SPRING HILL — Dietitian and clinical nutritionist Sheila Dean, known locally for her "Take 5 With Dr. Dean" segment on WTSP-Ch. 10, will speak on the topic of "Food as Medicine: A Baha'i Perspective" tonight (May 9) at Spring Hill United Church of Christ.
Dean will introduce people to the Baha'i faith and share information on the subject of food as a form of healing. She will also talk about how her views can be substantiated with science and religious writings.
"They work together; they're in tandem," Dean said about her faith's teachings on science and religion.
Religious teaching that doesn't agree with science is likely superstition, she said.
"And if science is talking about something where religion or spirituality can't be a part of it, then maybe it's not complete," Dean said. "So Baha'is have a perspective that science and religion can come together and that in some ways they are actually the same."
Dean will also speak about different tools of healing beyond medical treatment.
"Baha'is are taught that we treat the disease through diet by preference and refrain from the use of drugs, but we use them if necessary," she said. "Baha'is are not antimedication or drugs. We just try to treat these things as naturally as possible. Medications are what we would call alternative medicine."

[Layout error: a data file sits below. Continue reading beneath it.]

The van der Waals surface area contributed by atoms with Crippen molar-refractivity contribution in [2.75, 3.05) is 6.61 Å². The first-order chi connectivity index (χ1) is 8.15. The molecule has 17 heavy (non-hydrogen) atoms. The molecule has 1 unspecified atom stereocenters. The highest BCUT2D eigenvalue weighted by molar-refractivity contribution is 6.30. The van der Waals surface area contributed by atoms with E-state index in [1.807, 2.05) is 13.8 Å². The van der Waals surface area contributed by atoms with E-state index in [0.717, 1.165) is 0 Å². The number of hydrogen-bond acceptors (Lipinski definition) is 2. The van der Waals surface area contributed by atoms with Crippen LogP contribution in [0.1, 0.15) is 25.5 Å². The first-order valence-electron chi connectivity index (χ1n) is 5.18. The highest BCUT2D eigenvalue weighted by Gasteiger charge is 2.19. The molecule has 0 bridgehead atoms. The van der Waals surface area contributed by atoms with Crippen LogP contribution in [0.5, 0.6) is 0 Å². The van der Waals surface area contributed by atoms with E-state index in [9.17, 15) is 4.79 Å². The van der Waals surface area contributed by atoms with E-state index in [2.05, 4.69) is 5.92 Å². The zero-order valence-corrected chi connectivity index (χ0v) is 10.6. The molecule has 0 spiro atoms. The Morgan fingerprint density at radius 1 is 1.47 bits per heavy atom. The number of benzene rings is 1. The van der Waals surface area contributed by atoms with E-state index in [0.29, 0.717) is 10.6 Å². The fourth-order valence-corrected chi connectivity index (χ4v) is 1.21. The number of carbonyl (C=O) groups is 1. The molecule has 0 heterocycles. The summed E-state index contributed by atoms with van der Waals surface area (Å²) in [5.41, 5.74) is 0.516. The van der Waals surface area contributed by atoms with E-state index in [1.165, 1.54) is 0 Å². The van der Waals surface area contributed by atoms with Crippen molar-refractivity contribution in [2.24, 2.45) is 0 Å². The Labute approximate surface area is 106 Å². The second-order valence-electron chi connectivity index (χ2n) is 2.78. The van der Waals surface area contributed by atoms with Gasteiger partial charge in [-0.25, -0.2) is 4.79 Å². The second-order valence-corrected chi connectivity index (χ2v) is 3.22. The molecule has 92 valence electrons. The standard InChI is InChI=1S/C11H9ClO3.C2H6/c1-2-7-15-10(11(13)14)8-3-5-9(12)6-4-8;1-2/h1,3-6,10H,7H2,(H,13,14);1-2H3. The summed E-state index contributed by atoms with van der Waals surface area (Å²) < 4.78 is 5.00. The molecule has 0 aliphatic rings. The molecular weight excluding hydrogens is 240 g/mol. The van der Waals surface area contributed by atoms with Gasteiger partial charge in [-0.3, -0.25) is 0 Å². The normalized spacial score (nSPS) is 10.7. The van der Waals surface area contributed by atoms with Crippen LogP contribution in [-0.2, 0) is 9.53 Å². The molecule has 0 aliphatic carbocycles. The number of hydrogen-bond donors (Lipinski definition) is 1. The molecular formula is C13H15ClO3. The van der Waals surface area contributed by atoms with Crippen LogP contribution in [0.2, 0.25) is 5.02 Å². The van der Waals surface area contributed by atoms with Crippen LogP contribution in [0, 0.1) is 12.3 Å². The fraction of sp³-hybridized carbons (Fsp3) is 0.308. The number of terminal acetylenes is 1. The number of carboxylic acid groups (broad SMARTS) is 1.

Along with the philosophy behind her beliefs, Dean will share practical advice on foods as medicine and will talk about the state of the health of the United States and health care expenditures here and in other countries. She will explain the benefits of eating whole, organic foods versus genetically altered foods and will make suggestions for wise food choices.
The evening will be fun, Dean said, and will include an entertaining quiz and audience participation.
"Then I will take it full circle, and at the very end I (will) essentially mention some of the quotes from various religious teachings talking about good health and the bounty of good health being the greatest of all gifts."
Along with her regular appearance on WTSP, which she recently ended due to other commitments, Dean has appeared in interviews on other local news stations. She has been a nutrition consultant for the Philadelphia Phillies and the Tampa Bay Buccaneers, was the media spokeswoman and columnist for the Ironman Institute, has authored a book on sports nutrition and has contributed to numerous texts and publications on the topic of nutrition. She is an adjunct professor at the USF Health Morsani College of Medicine and at the University of Tampa.
She began her practice in Palm Harbor about 20 years ago.
While Dean is careful to point out that members of her faith do not proselytize, and even the children of those in the Baha'i faith are encouraged to make their own decisions about their beliefs, she is serious about the condition of people's health and wants to share her knowledge.
The decision of what to do about it is then up to them.